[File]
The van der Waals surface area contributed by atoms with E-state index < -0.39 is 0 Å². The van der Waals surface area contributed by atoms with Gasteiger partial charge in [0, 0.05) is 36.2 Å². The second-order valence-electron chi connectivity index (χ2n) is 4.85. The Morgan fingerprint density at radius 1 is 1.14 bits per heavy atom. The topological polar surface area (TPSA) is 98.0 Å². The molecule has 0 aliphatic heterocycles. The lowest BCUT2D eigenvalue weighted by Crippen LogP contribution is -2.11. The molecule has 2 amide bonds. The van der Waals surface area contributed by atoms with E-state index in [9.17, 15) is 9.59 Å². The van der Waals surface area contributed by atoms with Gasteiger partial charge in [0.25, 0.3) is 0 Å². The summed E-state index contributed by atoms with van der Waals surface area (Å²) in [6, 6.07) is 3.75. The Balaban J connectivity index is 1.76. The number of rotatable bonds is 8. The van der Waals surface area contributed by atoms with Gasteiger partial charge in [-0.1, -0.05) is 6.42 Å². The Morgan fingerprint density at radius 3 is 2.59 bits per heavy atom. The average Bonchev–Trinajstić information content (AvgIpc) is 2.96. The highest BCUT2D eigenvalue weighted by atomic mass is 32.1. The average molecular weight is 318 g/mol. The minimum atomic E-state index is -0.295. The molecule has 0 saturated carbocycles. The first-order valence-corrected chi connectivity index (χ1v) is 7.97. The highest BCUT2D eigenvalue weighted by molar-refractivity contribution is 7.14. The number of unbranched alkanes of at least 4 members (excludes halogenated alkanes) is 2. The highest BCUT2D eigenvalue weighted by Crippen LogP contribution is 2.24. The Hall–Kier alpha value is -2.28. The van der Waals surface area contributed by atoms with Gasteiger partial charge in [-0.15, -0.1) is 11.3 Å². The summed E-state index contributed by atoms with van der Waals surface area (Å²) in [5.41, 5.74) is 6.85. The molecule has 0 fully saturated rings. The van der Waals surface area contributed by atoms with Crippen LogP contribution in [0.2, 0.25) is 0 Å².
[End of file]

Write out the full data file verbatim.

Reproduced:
The van der Waals surface area contributed by atoms with E-state index < -0.39 is 0 Å². The van der Waals surface area contributed by atoms with Gasteiger partial charge in [0, 0.05) is 36.2 Å². The second-order valence-electron chi connectivity index (χ2n) is 4.85. The Morgan fingerprint density at radius 1 is 1.14 bits per heavy atom. The topological polar surface area (TPSA) is 98.0 Å². The molecule has 0 aliphatic heterocycles. The lowest BCUT2D eigenvalue weighted by Crippen LogP contribution is -2.11. The molecule has 2 amide bonds. The van der Waals surface area contributed by atoms with E-state index in [9.17, 15) is 9.59 Å². The van der Waals surface area contributed by atoms with Gasteiger partial charge in [0.25, 0.3) is 0 Å². The summed E-state index contributed by atoms with van der Waals surface area (Å²) in [6, 6.07) is 3.75. The Balaban J connectivity index is 1.76. The number of rotatable bonds is 8. The van der Waals surface area contributed by atoms with Gasteiger partial charge in [-0.1, -0.05) is 6.42 Å². The Morgan fingerprint density at radius 3 is 2.59 bits per heavy atom. The average Bonchev–Trinajstić information content (AvgIpc) is 2.96. The highest BCUT2D eigenvalue weighted by atomic mass is 32.1. The average molecular weight is 318 g/mol. The minimum atomic E-state index is -0.295. The molecule has 0 saturated carbocycles. The first-order valence-corrected chi connectivity index (χ1v) is 7.97. The highest BCUT2D eigenvalue weighted by molar-refractivity contribution is 7.14. The number of unbranched alkanes of at least 4 members (excludes halogenated alkanes) is 2. The highest BCUT2D eigenvalue weighted by Crippen LogP contribution is 2.24. The Hall–Kier alpha value is -2.28. The van der Waals surface area contributed by atoms with Gasteiger partial charge in [-0.15, -0.1) is 11.3 Å². The summed E-state index contributed by atoms with van der Waals surface area (Å²) in [5.41, 5.74) is 6.85. The molecule has 0 fully saturated rings. The van der Waals surface area contributed by atoms with Crippen LogP contribution in [0.2, 0.25) is 0 Å².